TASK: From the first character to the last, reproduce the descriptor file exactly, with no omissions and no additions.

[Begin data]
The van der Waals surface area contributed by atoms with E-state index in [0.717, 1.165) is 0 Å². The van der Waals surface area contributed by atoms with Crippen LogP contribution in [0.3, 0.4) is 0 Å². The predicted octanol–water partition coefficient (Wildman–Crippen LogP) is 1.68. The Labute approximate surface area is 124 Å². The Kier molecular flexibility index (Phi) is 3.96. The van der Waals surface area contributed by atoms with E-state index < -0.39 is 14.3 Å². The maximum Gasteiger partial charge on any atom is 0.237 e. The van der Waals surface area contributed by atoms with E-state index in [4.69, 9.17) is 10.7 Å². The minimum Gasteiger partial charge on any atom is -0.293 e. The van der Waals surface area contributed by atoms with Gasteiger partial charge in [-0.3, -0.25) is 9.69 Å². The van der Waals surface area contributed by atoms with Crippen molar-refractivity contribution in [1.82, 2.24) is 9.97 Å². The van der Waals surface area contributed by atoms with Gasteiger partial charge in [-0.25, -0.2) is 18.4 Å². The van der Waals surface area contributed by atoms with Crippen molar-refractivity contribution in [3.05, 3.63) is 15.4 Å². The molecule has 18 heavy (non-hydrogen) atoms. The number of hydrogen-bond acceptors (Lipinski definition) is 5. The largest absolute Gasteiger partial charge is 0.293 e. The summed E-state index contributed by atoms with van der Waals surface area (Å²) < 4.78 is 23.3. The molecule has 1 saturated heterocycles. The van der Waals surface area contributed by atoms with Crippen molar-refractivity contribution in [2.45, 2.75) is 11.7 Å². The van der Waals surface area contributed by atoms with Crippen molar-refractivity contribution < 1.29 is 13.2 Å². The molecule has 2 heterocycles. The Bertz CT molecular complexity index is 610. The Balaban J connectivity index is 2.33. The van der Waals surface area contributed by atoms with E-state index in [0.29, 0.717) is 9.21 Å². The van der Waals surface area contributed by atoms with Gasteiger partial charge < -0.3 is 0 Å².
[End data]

The van der Waals surface area contributed by atoms with E-state index in [0.717, 1.165) is 0 Å². The van der Waals surface area contributed by atoms with Crippen LogP contribution in [0.3, 0.4) is 0 Å². The predicted octanol–water partition coefficient (Wildman–Crippen LogP) is 1.68. The Labute approximate surface area is 124 Å². The Kier molecular flexibility index (Phi) is 3.96. The van der Waals surface area contributed by atoms with E-state index < -0.39 is 14.3 Å². The maximum Gasteiger partial charge on any atom is 0.237 e. The van der Waals surface area contributed by atoms with E-state index in [4.69, 9.17) is 10.7 Å². The minimum Gasteiger partial charge on any atom is -0.293 e. The van der Waals surface area contributed by atoms with Gasteiger partial charge in [-0.3, -0.25) is 9.69 Å². The van der Waals surface area contributed by atoms with Crippen molar-refractivity contribution in [1.82, 2.24) is 9.97 Å². The van der Waals surface area contributed by atoms with Gasteiger partial charge in [-0.25, -0.2) is 18.4 Å². The van der Waals surface area contributed by atoms with Crippen molar-refractivity contribution in [3.05, 3.63) is 15.4 Å². The molecule has 18 heavy (non-hydrogen) atoms. The number of hydrogen-bond acceptors (Lipinski definition) is 5. The largest absolute Gasteiger partial charge is 0.293 e. The summed E-state index contributed by atoms with van der Waals surface area (Å²) < 4.78 is 23.3. The molecule has 1 saturated heterocycles. The van der Waals surface area contributed by atoms with Crippen molar-refractivity contribution in [2.45, 2.75) is 11.7 Å². The van der Waals surface area contributed by atoms with Crippen molar-refractivity contribution < 1.29 is 13.2 Å². The molecule has 2 heterocycles. The Bertz CT molecular complexity index is 610. The Balaban J connectivity index is 2.33. The van der Waals surface area contributed by atoms with E-state index in [0.29, 0.717) is 9.21 Å². The van der Waals surface area contributed by atoms with Gasteiger partial charge < -0.3 is 0 Å².